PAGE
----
This is not to say that we don’t have a student debt problem. We do. Older adults who go back to school to improve their labor market opportunities tend to borrow much more than typical traditional-age college students. Many of these students, as well as too many younger college students from low-income families, enroll in postsecondary institutions with very poor records of supporting student success. Data indicate that African-American students are particularly vulnerable to this risk.

Too many students borrow and then drop out without earning a degree. Particularly for those who attend for-profit institutions, the debt can mount quickly and trying to pay it off without a college degree is a real challenge.

The income-driven repayment plans are not automatic. Borrowers have to jump through bureaucratic hoops to get into them. Student debt—including private loans from banks—is very difficult to discharge in bankruptcy. Debt collectors violate all sorts of standards of reasonable treatment.

There is a lot that should change.

But we should stop focusing on the image of middle-class students in their mid-twenties who have bachelor’s degrees and are working at Starbucks. Very few of them work there at all and if they do, it’s not for long. And they are far from the neediest group in our society. Median earnings for young adults with bachelor’s degrees are about $20,000 a year higher than median earnings for their peers with only high school diplomas. Given that earnings differential, is it so unrealistic to ask them to make some loan payments instead of asking the taxpayers to foot the whole bill?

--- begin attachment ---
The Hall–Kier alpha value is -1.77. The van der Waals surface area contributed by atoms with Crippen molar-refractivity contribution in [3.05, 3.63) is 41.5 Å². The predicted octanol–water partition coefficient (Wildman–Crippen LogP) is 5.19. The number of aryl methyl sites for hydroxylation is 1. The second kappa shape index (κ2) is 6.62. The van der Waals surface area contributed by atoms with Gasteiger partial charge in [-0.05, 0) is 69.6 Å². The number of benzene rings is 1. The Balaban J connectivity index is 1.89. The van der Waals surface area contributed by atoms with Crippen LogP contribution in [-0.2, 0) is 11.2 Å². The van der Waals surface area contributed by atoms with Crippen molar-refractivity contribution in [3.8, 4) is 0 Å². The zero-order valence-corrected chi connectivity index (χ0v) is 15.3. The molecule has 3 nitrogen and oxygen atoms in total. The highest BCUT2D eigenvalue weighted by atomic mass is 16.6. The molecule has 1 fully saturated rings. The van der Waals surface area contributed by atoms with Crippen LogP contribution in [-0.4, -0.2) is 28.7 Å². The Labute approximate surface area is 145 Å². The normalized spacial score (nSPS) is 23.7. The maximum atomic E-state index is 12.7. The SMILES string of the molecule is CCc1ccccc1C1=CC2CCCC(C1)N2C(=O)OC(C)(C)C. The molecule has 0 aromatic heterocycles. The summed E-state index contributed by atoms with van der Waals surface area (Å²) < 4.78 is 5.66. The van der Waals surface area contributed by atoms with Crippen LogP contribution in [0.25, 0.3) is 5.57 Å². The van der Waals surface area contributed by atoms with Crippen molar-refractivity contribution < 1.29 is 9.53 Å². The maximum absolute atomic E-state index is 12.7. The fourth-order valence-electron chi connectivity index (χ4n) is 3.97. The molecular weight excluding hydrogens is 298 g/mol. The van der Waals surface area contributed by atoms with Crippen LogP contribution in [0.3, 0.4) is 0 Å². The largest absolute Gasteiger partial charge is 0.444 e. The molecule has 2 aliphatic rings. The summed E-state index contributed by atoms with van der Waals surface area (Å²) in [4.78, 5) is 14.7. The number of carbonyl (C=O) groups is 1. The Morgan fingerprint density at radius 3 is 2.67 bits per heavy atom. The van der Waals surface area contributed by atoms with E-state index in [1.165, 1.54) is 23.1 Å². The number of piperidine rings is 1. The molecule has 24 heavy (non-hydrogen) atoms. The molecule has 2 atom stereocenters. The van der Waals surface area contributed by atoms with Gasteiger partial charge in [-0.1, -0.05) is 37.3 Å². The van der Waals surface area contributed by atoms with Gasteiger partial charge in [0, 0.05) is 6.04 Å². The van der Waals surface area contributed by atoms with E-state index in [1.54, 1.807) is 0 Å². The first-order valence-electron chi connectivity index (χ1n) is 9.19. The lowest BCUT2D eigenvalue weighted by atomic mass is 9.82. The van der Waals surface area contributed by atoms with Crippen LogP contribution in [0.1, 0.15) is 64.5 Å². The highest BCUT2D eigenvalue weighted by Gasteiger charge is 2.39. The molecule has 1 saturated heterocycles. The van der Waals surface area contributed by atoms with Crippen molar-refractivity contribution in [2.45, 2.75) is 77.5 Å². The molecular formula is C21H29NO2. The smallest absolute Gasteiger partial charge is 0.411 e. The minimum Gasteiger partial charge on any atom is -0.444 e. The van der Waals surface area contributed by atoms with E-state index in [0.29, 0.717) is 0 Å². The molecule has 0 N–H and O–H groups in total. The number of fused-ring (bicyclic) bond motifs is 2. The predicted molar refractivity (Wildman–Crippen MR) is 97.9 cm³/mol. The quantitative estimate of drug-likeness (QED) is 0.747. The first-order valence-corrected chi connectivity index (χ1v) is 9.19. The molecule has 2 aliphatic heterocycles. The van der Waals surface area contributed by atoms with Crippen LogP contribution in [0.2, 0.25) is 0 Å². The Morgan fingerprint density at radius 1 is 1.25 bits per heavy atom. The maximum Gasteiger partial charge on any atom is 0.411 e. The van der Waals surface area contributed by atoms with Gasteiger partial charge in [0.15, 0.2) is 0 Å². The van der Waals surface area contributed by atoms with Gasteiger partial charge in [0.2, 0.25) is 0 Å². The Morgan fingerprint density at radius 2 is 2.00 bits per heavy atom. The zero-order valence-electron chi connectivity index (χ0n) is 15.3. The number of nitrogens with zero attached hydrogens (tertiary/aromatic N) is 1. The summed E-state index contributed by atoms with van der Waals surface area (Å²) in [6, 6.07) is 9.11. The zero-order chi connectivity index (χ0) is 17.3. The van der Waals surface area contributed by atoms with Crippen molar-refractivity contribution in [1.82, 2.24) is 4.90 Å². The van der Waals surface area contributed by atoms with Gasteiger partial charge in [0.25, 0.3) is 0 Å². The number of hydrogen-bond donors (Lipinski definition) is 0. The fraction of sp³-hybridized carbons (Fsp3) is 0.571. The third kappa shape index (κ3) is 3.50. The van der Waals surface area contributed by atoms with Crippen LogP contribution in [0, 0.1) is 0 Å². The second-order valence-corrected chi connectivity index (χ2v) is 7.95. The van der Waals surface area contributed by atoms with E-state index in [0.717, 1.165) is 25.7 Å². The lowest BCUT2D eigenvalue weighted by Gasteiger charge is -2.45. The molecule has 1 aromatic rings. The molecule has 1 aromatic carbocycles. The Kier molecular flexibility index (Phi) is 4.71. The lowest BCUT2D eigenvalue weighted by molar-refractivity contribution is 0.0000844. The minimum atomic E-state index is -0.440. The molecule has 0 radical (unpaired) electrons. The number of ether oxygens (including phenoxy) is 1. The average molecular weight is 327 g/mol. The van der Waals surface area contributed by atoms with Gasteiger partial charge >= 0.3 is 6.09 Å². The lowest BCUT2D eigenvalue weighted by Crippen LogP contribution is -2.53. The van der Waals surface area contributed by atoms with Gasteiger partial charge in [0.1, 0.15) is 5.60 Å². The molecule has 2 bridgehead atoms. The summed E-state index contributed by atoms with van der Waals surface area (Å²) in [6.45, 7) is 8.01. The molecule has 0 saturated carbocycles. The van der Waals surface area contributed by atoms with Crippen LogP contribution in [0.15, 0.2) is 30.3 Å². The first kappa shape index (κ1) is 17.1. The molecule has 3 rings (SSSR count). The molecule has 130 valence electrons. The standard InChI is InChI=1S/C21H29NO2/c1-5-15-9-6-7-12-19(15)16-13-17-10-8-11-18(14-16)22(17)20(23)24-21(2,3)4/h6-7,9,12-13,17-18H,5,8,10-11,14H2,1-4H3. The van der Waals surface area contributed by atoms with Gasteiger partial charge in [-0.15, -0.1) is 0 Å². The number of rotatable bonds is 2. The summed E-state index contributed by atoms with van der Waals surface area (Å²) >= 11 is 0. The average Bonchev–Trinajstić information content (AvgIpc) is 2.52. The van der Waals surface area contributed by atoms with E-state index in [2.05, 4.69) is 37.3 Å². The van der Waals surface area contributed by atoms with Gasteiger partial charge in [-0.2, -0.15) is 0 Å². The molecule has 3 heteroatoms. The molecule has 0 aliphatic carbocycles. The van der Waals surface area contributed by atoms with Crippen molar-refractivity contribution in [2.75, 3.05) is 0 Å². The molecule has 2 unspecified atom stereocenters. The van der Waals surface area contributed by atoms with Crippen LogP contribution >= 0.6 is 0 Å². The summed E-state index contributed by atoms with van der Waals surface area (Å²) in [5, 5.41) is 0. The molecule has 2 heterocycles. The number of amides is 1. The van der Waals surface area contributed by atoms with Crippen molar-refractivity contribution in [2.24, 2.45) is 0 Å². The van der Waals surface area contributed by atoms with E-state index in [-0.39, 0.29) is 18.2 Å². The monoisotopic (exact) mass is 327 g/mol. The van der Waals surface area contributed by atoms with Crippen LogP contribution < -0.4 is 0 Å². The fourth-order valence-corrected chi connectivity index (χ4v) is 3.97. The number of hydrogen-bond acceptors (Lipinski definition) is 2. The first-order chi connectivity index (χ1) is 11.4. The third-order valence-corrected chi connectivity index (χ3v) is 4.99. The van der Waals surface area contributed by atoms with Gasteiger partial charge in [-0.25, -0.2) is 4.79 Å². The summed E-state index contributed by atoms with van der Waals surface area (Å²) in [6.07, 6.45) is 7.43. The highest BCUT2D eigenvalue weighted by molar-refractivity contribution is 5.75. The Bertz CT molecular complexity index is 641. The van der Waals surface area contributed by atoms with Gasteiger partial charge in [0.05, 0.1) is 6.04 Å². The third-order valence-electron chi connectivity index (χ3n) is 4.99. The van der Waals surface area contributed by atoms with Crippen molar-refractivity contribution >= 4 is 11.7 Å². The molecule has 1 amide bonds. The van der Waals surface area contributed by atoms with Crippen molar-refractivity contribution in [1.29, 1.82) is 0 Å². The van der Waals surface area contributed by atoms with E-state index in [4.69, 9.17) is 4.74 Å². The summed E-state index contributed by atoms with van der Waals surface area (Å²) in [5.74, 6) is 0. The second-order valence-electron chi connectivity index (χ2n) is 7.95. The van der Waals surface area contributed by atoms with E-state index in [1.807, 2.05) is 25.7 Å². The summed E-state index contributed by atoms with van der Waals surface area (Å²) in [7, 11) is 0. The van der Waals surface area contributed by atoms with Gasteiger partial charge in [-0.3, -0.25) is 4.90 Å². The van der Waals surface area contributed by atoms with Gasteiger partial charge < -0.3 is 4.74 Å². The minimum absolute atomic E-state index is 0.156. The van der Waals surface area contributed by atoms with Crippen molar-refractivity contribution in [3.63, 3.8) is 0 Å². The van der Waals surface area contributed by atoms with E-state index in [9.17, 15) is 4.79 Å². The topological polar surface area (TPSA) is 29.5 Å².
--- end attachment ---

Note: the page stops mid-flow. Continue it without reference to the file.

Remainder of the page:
We have to stop giving students loans to attend institutions from which almost no one graduates and gets a good job. We have to prepare high school students better academically so they will be ready for college. We have to provide stronger financial, academic, and social support systems for low- and moderate-income college students so they can achieve their goals and earn degrees. If they do earn degrees, they will be able to repay some amount of debt.

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Cheering any public policy proposal that reduces the burden of student debt on those who have borrowed is not the best approach. Rather, we should find the real problems, the students who are most at risk, and focus on the policies and practices that are responsible for the hardship.

But we should remember that access to federal loans has made it possible for millions of people who could not otherwise afford college to realize their dreams. We should provide ample public support for colleges and universities and their students and strong insurance for student borrowers whose education, through no fault of their own, does not pay off well. But most students who borrow and succeed in earning a college degree end up much better off than those who don’t go to college. They might have to make some sacrifices for a few years after college, but they have made a valuable investment in their futures and most will not be crushed by their debt repayment responsibilities.

Sandy Baum is a senior fellow at the Urban Institute. She has written extensively about the economics of higher education.